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Complications of Sinusitis. Three main categories Orbital (60-75%) Intracranial (15-20%) Bony (5-10%) Radiography – Computed tomography (CT) best for.

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Presentation on theme: "Complications of Sinusitis. Three main categories Orbital (60-75%) Intracranial (15-20%) Bony (5-10%) Radiography – Computed tomography (CT) best for."— Presentation transcript:

1 Complications of Sinusitis

2 Three main categories Orbital (60-75%) Intracranial (15-20%) Bony (5-10%) Radiography – Computed tomography (CT) best for orbit – Magnetic resonance imaging (MRI) best for intracranium

3 Orbital Most commonly involved complication site Proximity to ethmoid sinuses Periorbita/orbital septum is the only soft-tissue barrier Valveless superior and inferior ophthalmic veins

4 Direct extension through lamina papyracea Impaired venous drainage from thrombophlebitis Progression within 2 days Children more susceptible – < 7 years – isolated orbital (subperiosteal abscess) – > 7 years – orbital and intracranial complications

5 Orbital Complications Chandler Criteria Preseptal cellulitis Orbital cellulitis Subperiosteal abscess Orbital abscess Cavernous sinus thrombosis


7 Preseptal cellulitis Symptomatology Eyelid edema and erythema Extraocular movement intact Normal vision May have eyelid abscess CT reveals diffuse thickening of lid and conjunctiva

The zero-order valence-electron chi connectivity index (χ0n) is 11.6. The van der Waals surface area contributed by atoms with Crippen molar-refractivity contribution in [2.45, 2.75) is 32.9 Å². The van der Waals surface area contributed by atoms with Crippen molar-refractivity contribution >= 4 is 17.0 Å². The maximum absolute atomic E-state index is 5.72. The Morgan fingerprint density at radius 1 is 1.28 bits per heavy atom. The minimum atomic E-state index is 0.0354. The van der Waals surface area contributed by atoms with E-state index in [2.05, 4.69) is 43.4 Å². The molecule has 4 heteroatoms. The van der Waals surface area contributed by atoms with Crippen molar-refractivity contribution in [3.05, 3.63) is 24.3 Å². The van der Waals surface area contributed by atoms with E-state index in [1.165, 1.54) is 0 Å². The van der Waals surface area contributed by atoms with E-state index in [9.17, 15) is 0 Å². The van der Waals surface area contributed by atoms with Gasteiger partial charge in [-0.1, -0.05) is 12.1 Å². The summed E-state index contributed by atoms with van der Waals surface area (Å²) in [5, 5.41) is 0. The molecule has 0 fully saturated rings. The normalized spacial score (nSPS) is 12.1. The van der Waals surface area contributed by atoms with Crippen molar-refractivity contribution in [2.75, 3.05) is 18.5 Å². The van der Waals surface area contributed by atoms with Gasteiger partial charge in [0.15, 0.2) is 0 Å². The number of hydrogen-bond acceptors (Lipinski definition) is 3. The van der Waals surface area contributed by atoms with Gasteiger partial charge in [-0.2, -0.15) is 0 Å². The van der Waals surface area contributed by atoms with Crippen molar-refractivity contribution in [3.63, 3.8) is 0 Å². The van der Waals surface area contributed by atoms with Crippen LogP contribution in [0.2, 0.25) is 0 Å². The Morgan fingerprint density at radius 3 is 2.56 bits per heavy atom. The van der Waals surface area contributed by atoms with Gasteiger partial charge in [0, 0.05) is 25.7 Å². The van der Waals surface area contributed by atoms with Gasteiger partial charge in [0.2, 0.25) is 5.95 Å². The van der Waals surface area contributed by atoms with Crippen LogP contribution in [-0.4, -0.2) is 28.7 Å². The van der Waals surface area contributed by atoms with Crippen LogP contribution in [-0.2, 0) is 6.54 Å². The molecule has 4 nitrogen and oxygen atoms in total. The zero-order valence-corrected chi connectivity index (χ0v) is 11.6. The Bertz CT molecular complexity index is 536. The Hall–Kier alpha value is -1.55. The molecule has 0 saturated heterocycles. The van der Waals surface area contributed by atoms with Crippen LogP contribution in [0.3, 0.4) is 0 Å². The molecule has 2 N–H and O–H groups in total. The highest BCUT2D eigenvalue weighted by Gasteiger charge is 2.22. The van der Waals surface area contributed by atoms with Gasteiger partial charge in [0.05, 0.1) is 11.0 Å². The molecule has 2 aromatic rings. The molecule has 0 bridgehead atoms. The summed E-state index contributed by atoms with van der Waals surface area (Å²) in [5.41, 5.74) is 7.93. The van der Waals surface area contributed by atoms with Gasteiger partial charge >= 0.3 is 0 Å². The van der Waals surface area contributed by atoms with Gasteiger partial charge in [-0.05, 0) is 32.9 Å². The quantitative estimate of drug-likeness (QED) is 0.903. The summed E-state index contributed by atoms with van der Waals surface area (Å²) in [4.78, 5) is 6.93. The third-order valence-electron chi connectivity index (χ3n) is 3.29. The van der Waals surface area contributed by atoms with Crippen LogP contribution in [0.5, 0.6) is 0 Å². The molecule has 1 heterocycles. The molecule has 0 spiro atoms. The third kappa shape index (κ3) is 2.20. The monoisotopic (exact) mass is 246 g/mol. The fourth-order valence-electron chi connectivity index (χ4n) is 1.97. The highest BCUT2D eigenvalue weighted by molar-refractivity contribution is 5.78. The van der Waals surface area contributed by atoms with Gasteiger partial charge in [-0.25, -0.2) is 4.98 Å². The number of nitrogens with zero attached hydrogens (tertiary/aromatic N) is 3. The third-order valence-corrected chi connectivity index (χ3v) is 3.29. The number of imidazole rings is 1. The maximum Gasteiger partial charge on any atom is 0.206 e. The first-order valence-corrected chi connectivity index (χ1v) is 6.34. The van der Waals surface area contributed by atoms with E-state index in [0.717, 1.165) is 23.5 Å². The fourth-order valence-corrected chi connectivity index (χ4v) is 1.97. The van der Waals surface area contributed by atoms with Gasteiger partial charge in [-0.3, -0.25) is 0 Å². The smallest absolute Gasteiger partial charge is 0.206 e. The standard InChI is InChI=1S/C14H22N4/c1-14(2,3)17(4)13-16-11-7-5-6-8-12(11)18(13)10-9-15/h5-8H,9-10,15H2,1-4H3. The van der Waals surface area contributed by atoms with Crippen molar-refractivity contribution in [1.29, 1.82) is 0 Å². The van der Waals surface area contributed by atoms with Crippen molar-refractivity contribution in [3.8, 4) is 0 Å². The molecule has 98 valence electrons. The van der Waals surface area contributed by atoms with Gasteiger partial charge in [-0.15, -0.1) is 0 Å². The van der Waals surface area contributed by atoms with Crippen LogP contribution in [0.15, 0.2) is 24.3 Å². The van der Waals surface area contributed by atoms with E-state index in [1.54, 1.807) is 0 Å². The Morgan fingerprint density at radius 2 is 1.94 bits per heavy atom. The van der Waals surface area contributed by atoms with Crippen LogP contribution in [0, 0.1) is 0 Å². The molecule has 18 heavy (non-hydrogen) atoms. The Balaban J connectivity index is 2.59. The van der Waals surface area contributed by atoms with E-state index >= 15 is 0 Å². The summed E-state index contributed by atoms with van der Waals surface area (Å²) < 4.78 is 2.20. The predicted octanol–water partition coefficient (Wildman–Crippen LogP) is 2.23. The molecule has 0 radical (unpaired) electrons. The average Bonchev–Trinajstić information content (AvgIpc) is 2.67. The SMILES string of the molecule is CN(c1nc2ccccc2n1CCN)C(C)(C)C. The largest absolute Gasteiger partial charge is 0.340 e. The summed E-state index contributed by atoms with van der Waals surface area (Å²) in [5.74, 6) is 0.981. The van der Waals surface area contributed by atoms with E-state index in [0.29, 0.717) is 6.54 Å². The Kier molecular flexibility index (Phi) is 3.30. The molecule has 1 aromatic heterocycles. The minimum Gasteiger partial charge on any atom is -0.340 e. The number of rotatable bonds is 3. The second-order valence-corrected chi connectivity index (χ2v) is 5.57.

8 Treatment Medical therapy typically sufficient – Intravenous antibiotics – Head of bed elevation – Warm compresses Facilitate sinus drainage – Nasal decongestants – Mucolytics – Saline irrigation

9 Orbital cellulitis Symptomatology Post-septal infection Eyelid edema and erythema Proptosis and chemosis Limited or no extraocular movement limitation No visual impairment No discrete abscess Low-attenuation adjacent to lamina papyracea on CT


11 Facilitate sinus drainage Nasal decongestants Mucolytics Saline irrigations Medical therapy typically sufficient Intravenous antibiotics Head of bed elevation Warm compresses May need surgical drainage Visual acuity 20/60 or worse No improvement or progression within 48 hours


13 Subperiosteal Abscess Pus formation between periorbita and lamina papyracea Displace orbital contents downward and laterally Proptosis, chemosis, ophthalmoplegia Risk for residual visual sequelae May rupture through septum and present in eyelids



16 Surgical drainage Worsening visual acuity or extraocular movement Lack of improvement after 48 hours May be treated medically in 50- 67% Meta-analysis cure rate 26-93% Combined treatment 95-100%

17 Open ethmoids and remove lamina papyracea Approaches External ethmoidectomy (Lynch incision)is most preferred Endoscopic ideal for medial abscesses Transcaruncular approach Transconjunctival incision Extend medially around lacrimal caruncle

18 Orbital Abscess Pus formation within orbital tissues Severe exophthalmos and chemosis Ophthalmoplegia Visual impairment Risk for irreversible blindness Can spontaneously drain through eyelid



21 Incise periorbita and drain intraconal abscess Similar approaches as with subperiosteal abscess Lynch incision Endoscopic